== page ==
This information is then combined in a 'data cube' to run algorithms, which ultimately produce pest time to act information. The information generated is used to give farmers timely alerts and advice to help manage local pest outbreaks as part of their Integrated Pest Management (IPM) plans.

Forecast time to act

Using downscaled and processed Earth Observation data to drive the models, PRISE partnered with African national agencies to communicate pre and in-season pest alerts that forecast the time to act against key insect pests.

Alerts were designed to be integrated into country-specific Good Agricultural Practice (GAP) recommendations to provide a complementary package to agricultural stakeholders.

For example, by converting time-to-act information into maps coupled with PlantwisePlus GAP information, bulletins (PDF documents) were developed twice a month, combining the PRISE action alert with relevant diagnostic and management advice from Pest Management Decision Guides.

Benefits more pronounced for male-headed households

Dr. Bryony Taylor, Digital Development Coordinator, Modeling and Data Science at CABI and an author of the review, said, "Results varied across countries and crops, as was expected. Nevertheless, overall positive impact was noted for some but not all farmers who had received the PRISE forecasts—either with or without other GAP information, especially in relation to a reduction in crop losses.

"The differences were more pronounced for male-headed households as compared to those headed by women, with significant reductions in crop losses for men for all crops and all countries apart from bean and tomato crops in Malawi.

"However, for women, the only significant reduction in crop losses were observed in Kenya for all crops, and in Zambia for maize. No significant changes in levels of were seen for any crops in female-headed households in Malawi."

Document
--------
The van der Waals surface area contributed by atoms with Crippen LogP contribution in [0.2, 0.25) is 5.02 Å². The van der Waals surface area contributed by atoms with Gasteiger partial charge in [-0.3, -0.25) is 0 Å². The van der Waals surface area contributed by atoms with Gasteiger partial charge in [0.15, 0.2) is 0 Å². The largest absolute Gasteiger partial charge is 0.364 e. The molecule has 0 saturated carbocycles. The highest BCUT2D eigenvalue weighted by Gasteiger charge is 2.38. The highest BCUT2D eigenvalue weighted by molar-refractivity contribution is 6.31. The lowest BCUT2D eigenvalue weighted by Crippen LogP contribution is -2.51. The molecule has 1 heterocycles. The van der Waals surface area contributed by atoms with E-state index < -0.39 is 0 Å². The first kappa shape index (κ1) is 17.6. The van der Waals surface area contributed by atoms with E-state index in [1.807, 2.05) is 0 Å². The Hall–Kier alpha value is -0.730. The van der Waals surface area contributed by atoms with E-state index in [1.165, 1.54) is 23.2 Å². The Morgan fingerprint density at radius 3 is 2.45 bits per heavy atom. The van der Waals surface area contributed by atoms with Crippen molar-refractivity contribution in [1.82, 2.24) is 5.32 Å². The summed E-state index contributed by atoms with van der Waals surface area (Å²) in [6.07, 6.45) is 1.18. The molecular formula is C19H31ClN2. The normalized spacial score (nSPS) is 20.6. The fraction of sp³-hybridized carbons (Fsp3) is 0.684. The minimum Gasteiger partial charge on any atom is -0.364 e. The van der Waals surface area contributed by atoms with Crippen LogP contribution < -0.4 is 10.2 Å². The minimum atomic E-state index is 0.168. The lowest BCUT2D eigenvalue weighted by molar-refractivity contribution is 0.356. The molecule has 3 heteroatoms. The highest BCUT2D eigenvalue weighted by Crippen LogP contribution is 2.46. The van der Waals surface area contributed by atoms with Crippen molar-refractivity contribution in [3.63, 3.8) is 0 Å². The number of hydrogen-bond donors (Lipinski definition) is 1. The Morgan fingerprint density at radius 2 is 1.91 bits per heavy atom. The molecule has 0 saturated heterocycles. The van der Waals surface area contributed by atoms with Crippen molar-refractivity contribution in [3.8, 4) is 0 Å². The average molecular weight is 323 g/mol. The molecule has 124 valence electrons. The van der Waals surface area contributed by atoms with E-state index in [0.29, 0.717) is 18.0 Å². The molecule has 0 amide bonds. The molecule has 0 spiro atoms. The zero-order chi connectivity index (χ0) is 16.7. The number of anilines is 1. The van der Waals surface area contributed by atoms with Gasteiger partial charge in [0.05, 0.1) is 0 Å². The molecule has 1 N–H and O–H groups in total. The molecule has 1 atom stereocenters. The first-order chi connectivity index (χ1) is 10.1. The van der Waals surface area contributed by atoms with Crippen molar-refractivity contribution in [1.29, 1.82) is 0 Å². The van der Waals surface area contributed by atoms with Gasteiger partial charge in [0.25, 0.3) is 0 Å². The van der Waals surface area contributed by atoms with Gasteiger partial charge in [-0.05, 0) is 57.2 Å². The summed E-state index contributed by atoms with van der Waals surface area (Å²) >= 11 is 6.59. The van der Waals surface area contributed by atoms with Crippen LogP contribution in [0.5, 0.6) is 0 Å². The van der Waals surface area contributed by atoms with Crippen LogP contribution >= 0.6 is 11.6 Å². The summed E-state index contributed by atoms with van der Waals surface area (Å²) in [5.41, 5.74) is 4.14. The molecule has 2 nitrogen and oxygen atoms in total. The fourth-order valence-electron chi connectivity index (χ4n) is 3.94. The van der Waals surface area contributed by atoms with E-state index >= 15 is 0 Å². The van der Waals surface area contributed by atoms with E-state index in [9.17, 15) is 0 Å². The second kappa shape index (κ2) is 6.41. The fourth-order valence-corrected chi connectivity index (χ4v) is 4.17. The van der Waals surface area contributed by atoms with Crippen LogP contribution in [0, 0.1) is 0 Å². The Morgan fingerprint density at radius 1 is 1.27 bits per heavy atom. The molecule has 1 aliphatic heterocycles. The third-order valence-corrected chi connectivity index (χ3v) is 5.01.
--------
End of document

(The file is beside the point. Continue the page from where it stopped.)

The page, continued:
The scientists stress that time for monitoring pests is limited as smallholder farmers, especially women who frequently do most of the work, are already heavily burdened by agriculture and household workloads.

Further work needed to target female farmers

They add that further work will be needed with dissemination partners to target women to sign up to extension messaging services to ensure they receive the time to act upon messages directly.

Furthermore, to enable women farmers to benefit from the messaging, it will be necessary to work with partners to address the social norms that constrain women's access to land, credit, and farming inputs, so that they are able to respond to the time to act on the messaging in full.

More information: Charlotte Day et al, Forecasting the population development of within-season insect crop pests in sub-Saharan Africa: the Pest Risk Information Service, Journal of Integrated Pest Management (2024). DOI: 10.1093/jipm/pmad026

Provided by CABI

Citation: African smallholder farmers benefit from reduced crop losses and higher incomes from a novel pest alert service (2024, January 25) retrieved 16 April 2024 from https://phys.org/news/2024-01-african-smallholder-farmers-benefit-crop.html